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“A good manager knows that dealing with people is totally different than writing code. You have to be less structured and more flexible.”
– Thanh Phan, Head of R&D Vietnam at Atlassian
Thanh Phan is an experienced coder, entrepreneur and manager.
Born in Vietnam, Thanh grew up in Germany and earned a masters degree in computer science and business in Cologne, Germany. After returning to Vietnam in 2006 he started and exited several IT-related companies before joining Atlassian as Head of R&D Vietnam.
We spoke recently about management and what young developers need to know to become managers.
What was your first job and what did you learn from it?
My first job was as the Executive Technical Assistant to the CEO at T-Mobile International in Germany. I consulted the CEO on technology, tech setups and budget.
After 2 years in that office I was promoted to Vice-President of the CEO’s Tech Office, responsible for a team of 18 people. I learned that people are not code. Being a manager requires a totally different set of skills from being a coder.
How is being a manager is different from being a coder?
From my experience there are 3 big ways:
- Your results are not what you produce, but what your team produces. As a coder you are measured by the code that you write. As a manager you are measured by the code that your team writes. It’s a huge difference.
- Managing people is less structured than managing code. Code is predictable and follows strict rules. People aren’t like that. Much more important than coding skill is your ability to observe and understand people. What are their motivations? What are they good at? How do they communicate?
- Managing people requires you to see farther into the future and be more strategic. People don’t come with a user manual. People can be unpredictable. You need to structure your team so that if someone quits unexpectedly or your team gets a big new assignment you can adapt quickly.
What surprised you most about managing people?
I was surprised to learn that 2 people who seem the same on the surface can want totally different things. It’s your job as a manager to observe them closely. That way you can structure their jobs in a way to motivate them best and develop your team.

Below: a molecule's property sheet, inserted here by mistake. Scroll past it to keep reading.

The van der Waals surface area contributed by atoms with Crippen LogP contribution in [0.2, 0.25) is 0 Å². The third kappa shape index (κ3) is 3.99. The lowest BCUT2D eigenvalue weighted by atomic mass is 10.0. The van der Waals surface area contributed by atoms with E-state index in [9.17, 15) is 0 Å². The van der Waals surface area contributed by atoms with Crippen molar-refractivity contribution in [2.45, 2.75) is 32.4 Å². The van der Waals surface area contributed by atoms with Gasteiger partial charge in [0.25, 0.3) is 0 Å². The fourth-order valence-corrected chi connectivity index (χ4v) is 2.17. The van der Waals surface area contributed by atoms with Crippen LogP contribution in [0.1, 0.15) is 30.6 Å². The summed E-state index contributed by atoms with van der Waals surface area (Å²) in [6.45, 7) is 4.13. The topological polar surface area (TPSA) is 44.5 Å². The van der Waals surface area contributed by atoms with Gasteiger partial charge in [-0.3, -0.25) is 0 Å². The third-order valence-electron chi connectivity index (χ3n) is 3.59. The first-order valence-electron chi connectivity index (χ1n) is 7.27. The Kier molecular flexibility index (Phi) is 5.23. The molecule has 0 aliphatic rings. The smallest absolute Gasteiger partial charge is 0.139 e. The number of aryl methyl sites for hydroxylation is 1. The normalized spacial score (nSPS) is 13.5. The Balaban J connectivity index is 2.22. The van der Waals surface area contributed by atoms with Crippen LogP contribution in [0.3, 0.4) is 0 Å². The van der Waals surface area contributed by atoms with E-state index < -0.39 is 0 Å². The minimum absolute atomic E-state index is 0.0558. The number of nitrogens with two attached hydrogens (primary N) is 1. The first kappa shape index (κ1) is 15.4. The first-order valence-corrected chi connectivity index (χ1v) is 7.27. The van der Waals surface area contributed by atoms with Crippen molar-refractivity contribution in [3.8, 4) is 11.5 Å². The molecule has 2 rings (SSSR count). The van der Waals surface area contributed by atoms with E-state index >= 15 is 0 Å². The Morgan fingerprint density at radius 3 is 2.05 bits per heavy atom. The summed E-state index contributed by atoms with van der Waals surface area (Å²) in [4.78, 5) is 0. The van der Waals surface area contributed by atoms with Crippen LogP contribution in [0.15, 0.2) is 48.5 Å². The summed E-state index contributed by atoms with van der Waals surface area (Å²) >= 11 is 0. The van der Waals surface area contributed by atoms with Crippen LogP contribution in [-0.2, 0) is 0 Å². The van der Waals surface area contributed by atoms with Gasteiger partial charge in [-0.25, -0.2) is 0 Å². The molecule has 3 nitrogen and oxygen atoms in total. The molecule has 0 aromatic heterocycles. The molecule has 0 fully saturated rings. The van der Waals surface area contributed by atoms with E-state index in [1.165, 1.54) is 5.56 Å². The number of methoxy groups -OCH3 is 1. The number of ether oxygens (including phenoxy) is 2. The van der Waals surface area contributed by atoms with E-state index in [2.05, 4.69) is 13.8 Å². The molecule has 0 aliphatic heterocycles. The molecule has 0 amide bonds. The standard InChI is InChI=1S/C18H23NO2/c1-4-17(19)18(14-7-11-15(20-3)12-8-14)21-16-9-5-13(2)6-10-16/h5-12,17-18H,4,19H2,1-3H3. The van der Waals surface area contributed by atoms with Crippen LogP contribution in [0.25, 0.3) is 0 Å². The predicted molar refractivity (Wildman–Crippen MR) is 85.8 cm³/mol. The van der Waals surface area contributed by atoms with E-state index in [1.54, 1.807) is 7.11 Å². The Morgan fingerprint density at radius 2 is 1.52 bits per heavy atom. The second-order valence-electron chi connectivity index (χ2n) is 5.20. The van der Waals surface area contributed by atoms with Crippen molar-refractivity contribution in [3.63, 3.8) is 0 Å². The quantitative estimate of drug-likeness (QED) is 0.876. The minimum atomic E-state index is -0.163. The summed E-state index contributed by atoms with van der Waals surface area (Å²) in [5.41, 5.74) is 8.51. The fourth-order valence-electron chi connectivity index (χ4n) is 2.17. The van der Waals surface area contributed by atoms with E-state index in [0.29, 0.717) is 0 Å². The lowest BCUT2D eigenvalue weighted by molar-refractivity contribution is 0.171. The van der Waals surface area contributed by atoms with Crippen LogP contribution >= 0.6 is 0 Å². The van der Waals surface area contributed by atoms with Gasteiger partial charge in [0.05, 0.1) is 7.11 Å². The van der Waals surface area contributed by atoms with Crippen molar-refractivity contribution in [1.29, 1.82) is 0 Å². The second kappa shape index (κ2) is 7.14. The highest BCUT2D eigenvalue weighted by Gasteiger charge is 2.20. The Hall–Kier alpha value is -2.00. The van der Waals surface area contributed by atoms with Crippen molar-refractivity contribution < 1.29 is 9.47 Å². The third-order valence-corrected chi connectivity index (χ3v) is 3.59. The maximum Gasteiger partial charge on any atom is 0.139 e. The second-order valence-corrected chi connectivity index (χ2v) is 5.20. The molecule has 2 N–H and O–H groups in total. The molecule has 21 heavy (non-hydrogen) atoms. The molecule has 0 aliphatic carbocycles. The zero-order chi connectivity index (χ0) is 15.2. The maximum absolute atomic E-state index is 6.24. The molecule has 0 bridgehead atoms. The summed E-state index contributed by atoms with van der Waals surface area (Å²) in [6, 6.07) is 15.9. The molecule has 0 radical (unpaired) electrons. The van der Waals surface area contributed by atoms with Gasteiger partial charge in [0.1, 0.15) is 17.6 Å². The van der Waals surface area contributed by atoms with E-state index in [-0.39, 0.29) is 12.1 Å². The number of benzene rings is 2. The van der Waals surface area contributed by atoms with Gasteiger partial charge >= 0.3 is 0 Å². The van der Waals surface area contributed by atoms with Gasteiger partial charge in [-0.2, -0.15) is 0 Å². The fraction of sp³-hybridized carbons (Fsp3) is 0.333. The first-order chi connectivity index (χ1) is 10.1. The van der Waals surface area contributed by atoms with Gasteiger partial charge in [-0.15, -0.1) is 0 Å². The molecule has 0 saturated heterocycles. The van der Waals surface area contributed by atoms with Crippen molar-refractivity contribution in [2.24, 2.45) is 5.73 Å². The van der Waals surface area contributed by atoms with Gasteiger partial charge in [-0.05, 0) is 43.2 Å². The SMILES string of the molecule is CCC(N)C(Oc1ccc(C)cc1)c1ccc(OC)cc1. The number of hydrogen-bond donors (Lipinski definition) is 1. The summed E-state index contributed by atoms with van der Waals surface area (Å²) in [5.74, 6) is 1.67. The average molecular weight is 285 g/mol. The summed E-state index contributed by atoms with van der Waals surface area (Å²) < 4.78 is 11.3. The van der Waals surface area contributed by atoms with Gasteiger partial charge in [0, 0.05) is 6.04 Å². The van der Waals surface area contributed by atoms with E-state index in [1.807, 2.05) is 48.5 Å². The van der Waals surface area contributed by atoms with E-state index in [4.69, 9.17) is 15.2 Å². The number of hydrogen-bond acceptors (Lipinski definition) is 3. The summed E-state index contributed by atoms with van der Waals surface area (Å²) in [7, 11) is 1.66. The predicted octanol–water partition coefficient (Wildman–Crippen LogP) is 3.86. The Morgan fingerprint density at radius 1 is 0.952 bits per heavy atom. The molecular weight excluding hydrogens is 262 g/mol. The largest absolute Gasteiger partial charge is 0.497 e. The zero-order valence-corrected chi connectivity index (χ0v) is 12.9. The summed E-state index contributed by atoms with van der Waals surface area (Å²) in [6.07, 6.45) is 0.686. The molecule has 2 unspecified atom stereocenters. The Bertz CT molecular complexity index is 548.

For example, you might have 2 people on your team of similar age, skills and background. The first person loves to code all day long. The second person likes to code, but you also notice that he visits his colleagues a lot, encourages others and communicates well.
A good manager will notice those differences. He’ll start developing the the first person for a future project management role and the second person for a future manager role.
What did you wish you knew before you became a manager?
I wish I had understood that it’s best to manage out a person as soon as you realize that they are not right for your team or culture. Early in my management career I didn’t do that because I was afraid to make a mistake. I let people who weren’t right for the team stay far too long.
Who gave you the best management advice?
My old boss, the CEO of T-Mobile International. He told me “Never stop communicating.”
He taught me that if the people above you don’t know what you’ve done you won’t get the credit you deserve and people won’t value your contribution. You need to make sure that management knows about your achievements. I don’t mean promote yourself. I do mean build relationships across the company and talk about what you’ve done.
What do you look for in a future manager?
I look for people with high energy who communicate well, take initiative and like to build relationships.
I ask myself questions like: Does he enjoy spending time building relationships? How does he react to a problem? Does he expect me to solve the problem for him, or does he take initiative and suggest some solutions? Does he communicate and present clearly, or does he talk and talk without getting to the point?
On top of communication and problem-solving ability, I also look for people who have shown good working relationships with colleagues and external customers.
How can a young developer prepare to become a manager?
I have two pieces of advice.
First, pay close attention to managers in your company that you and others admire. How do they communicate and present? How do they build relationships? How do they talk to their teams? You’ll be surprised at how much you can learn just by keeping your eyes and ears open.
Second, read a lot! Read everything — fiction or non-fiction. Reading a lot will enhance your communication. Good communication is the key element to good leadership.
Can you suggest a good management book?
Sure. “Lean Product & Process Development” by Allen Ward. It contains great advice for how to structure your team and organization to get results.
Should everyone try to become a manager?
No. I’ve found that some people want the manager title but they don’t want the responsibility that comes with it.
You should become a manager only if you love the people part of the job. If you don’t like dealing with messy people issues, if you don’t like to communicate then you will be miserable in a management role.
If you do like people, then try management! It can be frustrating at times but also very rewarding.
Thanks Chris and ITviec.